Our first billion-dollar contract and how it paved the way for more
As part of the 50th anniversary celebrations at Leidos, Insights will be taking a closer look over the course of this year at some of the key moments in the company's history. For a deeper dive into our past, we invite you to download and read our new eBook.
SAI's very first contract was a $70,000 project for the Defense Atomic Support Agency in 1969. This was a big win that set the new company in motion, but it was small relative to the firm’s potential. Company founder Dr. J. Robert Beyster and his management team found that SAI's expertise in nuclear systems could also be applied to disciplines like nuclear medicine or radiation oncology. To pursue those kinds of non-defense projects, the company created its JRB Associates subsidiary in its first year.
Then, in 1972, President Richard Nixon declared war on cancer. As part of that effort, the annual budget for the National Cancer Institute increased from $200 million to $1 billion. NCI needed a strategic plan to help manage its growth and research, and JRB worked on that plan for them.
Through that and other projects, it became clear that data management mattered in healthcare. SAI could augment its systems expertise with new hires who had medical knowledge and develop new service offerings that would advance the field.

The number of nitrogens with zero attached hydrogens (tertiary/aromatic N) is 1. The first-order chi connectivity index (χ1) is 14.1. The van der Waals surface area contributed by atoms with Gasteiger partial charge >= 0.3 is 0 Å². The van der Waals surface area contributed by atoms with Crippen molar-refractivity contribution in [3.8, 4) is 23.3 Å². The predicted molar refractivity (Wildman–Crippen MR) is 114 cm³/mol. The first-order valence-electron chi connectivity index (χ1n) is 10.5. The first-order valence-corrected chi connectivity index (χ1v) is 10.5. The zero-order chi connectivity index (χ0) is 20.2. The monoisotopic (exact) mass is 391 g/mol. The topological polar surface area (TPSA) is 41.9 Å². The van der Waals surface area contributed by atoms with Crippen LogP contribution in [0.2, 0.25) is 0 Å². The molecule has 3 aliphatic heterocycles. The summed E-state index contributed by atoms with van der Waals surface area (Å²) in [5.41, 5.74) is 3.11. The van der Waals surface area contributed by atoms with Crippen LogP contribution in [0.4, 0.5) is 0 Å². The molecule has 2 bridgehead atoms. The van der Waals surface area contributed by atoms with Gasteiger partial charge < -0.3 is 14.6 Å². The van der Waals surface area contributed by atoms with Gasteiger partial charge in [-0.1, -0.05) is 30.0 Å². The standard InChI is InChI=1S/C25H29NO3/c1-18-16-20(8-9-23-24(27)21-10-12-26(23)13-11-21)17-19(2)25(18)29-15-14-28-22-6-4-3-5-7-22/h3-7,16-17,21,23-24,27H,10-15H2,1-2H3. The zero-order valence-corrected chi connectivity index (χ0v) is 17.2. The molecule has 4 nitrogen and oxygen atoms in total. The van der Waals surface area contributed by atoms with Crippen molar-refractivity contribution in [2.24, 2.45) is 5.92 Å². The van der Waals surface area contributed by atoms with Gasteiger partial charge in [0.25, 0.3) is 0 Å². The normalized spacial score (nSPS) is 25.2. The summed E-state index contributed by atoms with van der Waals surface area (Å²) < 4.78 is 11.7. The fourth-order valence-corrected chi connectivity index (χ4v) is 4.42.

Pioneering electronic patient records for the military
SAI changed its name to Science Applications International Corporation (SAIC) in 1984. The following year, the company received the opportunity to show what it could do. The U.S. Department of Defense sent out a request for proposal for the Composite Health Care System (CHCS). This program would create electronic patient records for use in all military clinics, hospitals and health facilities, with more than 500 sites worldwide.
SAIC was one of six companies that submitted a bid. Although the company had a strong track record, this contract was a stretch for SAIC — and for the Department of Defense, which rarely spent this much money unless it was on a weapons system. In addition, the contracting process had oversight from the General Accounting Office. SAIC worked on the bid for 18 months and created a final presentation that stacked in at 65 inches of paperwork.
“I had quite a few people working with me then in the healthcare area who advised me not to do it," said Jim Russell, the SAIC executive who handled the CHCS proposal. "They said it would ruin my career. But I said, 'I'm going for it. You've got to stick your neck out a little bit.'"
Russell, of course, is happy to have taken the risk. SAIC was awarded the contract in 1988, the company's first billion-dollar contract — and the first of many of that size. And the company’s work in healthcare around the globe continues as well; among other things, Leidos manages health services for workers at the South Pole as part of the $2 billion Antarctic Support Contract.
The compounding impact of the CHCS